Amanita Design’s “Machinarium” snatches us up and dumps us (literally) into a fantastic scribbled world of silly, questionably functional robots where dark black oil not only spills into massive pools at the city’s base, it is also the drink of choice. Though the point-and-click adventure was originally released in 2009, I only just got the chance to play it when I picked it up as part of my Humble Indie Bundle. As these fellows are lightyears ahead of myself, it would be silly to “review” the game, but it did inspire me to start a new section in which we’ll look at successful indie games and see what we can learn from them.
What to copy: Machinarium‘s most wonderful and memorable aspect is its amazing artistic design. The unique style takes elements you’d think would clash and combines them effortlessly, overlaying roughly drawn, messy but extremely detailed linework and high resolution, carefully textured paintings all in a stark, sepia world. The scenes are expertly lit as well, with glowing bronze interiors, drab smoky skies, and cold metallic blue and green lights. The overall effect is beautiful to look at, and more than slightly humbling, as it’s immediately clear that the artists had a vision when attacking this project. You may find yourself suddenly wishing you’d paid as much attention to your own game’s visual style. You may want to go back and take another look at the texture and lighting on that matte background, and wonder if you’ve spent as much time on it as you probably should. But that’s good, because that’s why we’re here.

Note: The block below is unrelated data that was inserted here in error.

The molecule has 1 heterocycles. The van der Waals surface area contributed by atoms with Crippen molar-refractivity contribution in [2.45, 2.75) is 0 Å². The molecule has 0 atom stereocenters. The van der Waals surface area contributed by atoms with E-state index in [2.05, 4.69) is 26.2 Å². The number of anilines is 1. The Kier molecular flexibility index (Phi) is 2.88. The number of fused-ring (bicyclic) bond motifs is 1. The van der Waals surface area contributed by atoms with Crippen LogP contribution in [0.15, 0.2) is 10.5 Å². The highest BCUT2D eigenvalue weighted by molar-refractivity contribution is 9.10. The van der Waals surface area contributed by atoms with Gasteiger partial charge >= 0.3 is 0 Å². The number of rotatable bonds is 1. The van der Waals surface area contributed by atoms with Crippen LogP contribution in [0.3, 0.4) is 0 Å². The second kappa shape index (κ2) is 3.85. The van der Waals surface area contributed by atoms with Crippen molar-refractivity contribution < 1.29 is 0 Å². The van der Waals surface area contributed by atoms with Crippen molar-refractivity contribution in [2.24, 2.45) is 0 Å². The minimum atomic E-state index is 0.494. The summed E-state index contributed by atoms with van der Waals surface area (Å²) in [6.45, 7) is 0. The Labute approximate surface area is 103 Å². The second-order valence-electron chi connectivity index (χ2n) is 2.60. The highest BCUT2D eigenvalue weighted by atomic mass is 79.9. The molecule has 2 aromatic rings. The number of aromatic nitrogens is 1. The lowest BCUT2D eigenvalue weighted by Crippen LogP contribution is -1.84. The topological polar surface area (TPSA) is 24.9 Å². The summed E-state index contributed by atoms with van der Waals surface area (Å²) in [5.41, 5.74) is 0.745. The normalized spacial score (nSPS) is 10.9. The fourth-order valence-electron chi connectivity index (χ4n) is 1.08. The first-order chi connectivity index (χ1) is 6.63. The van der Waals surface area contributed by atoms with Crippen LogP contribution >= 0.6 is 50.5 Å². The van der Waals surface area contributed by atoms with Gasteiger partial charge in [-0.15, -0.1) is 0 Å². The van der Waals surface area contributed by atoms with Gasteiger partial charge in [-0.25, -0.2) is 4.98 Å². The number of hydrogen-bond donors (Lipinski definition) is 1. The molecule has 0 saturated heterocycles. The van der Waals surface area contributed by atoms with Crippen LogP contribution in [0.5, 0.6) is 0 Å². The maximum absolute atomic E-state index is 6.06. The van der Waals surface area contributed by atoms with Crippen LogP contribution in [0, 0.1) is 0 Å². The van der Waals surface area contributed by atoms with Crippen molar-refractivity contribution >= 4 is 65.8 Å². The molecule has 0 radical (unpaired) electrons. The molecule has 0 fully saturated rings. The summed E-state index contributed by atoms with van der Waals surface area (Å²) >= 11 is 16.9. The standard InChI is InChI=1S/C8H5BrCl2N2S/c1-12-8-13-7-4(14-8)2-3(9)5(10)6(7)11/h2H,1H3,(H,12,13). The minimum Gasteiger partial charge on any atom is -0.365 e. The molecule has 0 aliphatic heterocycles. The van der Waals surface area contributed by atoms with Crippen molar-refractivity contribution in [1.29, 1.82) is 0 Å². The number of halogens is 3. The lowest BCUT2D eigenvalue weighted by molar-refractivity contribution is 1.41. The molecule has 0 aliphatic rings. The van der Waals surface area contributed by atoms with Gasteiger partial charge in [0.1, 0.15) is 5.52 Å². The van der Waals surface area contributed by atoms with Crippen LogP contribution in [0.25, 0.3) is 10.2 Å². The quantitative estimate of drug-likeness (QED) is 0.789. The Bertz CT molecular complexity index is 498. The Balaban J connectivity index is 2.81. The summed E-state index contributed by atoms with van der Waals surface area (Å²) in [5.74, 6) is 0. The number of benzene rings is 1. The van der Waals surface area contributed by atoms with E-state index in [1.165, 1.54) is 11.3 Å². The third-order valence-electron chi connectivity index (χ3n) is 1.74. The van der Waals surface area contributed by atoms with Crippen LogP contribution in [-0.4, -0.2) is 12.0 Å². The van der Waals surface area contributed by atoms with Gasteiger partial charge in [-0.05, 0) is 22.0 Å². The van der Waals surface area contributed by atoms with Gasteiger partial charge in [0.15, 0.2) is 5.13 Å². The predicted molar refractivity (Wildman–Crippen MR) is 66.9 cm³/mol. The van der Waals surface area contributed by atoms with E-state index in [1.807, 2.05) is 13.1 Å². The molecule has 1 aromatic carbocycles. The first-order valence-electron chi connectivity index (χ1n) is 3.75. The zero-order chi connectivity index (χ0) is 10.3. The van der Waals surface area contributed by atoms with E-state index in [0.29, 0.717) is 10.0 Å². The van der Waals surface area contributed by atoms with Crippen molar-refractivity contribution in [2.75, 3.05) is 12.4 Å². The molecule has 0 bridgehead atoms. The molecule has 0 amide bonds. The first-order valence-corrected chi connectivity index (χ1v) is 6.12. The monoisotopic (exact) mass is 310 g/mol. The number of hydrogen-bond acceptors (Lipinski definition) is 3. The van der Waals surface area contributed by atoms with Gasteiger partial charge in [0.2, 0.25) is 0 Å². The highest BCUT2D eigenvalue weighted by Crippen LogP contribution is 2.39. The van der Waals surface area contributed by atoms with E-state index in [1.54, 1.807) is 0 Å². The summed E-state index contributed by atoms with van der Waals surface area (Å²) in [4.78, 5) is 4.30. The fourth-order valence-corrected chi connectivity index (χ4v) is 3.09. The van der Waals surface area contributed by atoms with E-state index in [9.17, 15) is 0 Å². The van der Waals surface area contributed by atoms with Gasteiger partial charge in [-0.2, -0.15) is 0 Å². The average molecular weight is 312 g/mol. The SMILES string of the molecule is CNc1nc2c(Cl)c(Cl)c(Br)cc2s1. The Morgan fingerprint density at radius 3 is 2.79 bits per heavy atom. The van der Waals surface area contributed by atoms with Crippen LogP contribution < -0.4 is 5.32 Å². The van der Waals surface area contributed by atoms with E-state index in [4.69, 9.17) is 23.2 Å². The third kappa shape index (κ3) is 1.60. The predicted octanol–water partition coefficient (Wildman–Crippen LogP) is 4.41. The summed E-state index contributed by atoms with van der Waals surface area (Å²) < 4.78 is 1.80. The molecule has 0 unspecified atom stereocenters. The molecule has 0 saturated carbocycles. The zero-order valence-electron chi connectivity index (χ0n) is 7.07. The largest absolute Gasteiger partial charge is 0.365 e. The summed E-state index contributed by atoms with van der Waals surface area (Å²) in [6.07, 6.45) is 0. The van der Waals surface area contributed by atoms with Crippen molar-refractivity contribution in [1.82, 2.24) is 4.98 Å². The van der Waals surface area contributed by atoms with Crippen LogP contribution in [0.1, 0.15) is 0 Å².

Even if your art skills are still in their infancy, there are several places in which Machinarium accels that anyone can learn from. From the moment you begin playing, you’ll notice that every screen oozes with attention to detail and the designers’ pure love for constructing the game’s world. Nothing has been ignored or rushed, or lazily completed with disinterest. Everything’s been purposefully crafted by the fingers of a creator who truly cares for the work being created. This fact grows more and more evident as you progress through the game, and find notebooks full of sketches detailing the complex mechanical workings of a single machine, notice that altering the positions of an array of wrenches or activated lights during large zoomed-in puzzles actually accurately changes their tiny real-world counterparts, scan through entire slide reels of graphs and blueprints of richly designed plant and insect-bot species, and watch with glee as a sweeper robot scales the side of a giant pipe in the far foreground, trying in vain to polish out those pesky rust stains while your robot runs past in the background. It’s truly inspiring how much attention has been given to every detail, and it’s something we should all strive to mimic ourselves.